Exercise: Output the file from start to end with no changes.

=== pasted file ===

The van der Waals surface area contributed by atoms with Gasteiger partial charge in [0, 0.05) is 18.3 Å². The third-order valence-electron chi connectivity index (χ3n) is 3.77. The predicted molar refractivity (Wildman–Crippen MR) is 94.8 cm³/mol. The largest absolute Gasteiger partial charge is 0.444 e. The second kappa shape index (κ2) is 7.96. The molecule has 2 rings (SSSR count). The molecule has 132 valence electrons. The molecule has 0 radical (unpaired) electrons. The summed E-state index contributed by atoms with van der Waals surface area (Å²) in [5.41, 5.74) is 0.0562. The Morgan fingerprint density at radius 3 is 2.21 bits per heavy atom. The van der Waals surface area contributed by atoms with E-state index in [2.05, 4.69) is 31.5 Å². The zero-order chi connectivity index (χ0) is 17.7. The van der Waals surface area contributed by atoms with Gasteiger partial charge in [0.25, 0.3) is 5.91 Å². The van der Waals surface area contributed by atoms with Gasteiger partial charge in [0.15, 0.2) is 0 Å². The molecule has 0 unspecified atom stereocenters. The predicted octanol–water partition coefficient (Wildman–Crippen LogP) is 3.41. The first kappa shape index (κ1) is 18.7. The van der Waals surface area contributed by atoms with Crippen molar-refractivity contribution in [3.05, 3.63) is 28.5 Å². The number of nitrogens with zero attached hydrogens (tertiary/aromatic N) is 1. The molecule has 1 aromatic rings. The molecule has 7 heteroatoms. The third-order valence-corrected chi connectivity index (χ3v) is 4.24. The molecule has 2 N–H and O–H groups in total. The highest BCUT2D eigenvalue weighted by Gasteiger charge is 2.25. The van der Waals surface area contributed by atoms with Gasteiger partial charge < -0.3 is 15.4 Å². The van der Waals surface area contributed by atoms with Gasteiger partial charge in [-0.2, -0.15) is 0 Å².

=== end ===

The van der Waals surface area contributed by atoms with Gasteiger partial charge in [0, 0.05) is 18.3 Å². The third-order valence-electron chi connectivity index (χ3n) is 3.77. The predicted molar refractivity (Wildman–Crippen MR) is 94.8 cm³/mol. The largest absolute Gasteiger partial charge is 0.444 e. The second kappa shape index (κ2) is 7.96. The molecule has 2 rings (SSSR count). The molecule has 132 valence electrons. The molecule has 0 radical (unpaired) electrons. The summed E-state index contributed by atoms with van der Waals surface area (Å²) in [5.41, 5.74) is 0.0562. The Morgan fingerprint density at radius 3 is 2.21 bits per heavy atom. The van der Waals surface area contributed by atoms with E-state index in [2.05, 4.69) is 31.5 Å². The zero-order chi connectivity index (χ0) is 17.7. The van der Waals surface area contributed by atoms with Gasteiger partial charge in [0.25, 0.3) is 5.91 Å². The van der Waals surface area contributed by atoms with Gasteiger partial charge in [0.15, 0.2) is 0 Å². The molecule has 0 unspecified atom stereocenters. The predicted octanol–water partition coefficient (Wildman–Crippen LogP) is 3.41. The first kappa shape index (κ1) is 18.7. The van der Waals surface area contributed by atoms with Crippen molar-refractivity contribution in [3.05, 3.63) is 28.5 Å². The number of nitrogens with zero attached hydrogens (tertiary/aromatic N) is 1. The molecule has 1 aromatic rings. The molecule has 7 heteroatoms. The third-order valence-corrected chi connectivity index (χ3v) is 4.24. The molecule has 2 N–H and O–H groups in total. The highest BCUT2D eigenvalue weighted by Gasteiger charge is 2.25. The van der Waals surface area contributed by atoms with Gasteiger partial charge < -0.3 is 15.4 Å². The van der Waals surface area contributed by atoms with Gasteiger partial charge in [-0.2, -0.15) is 0 Å².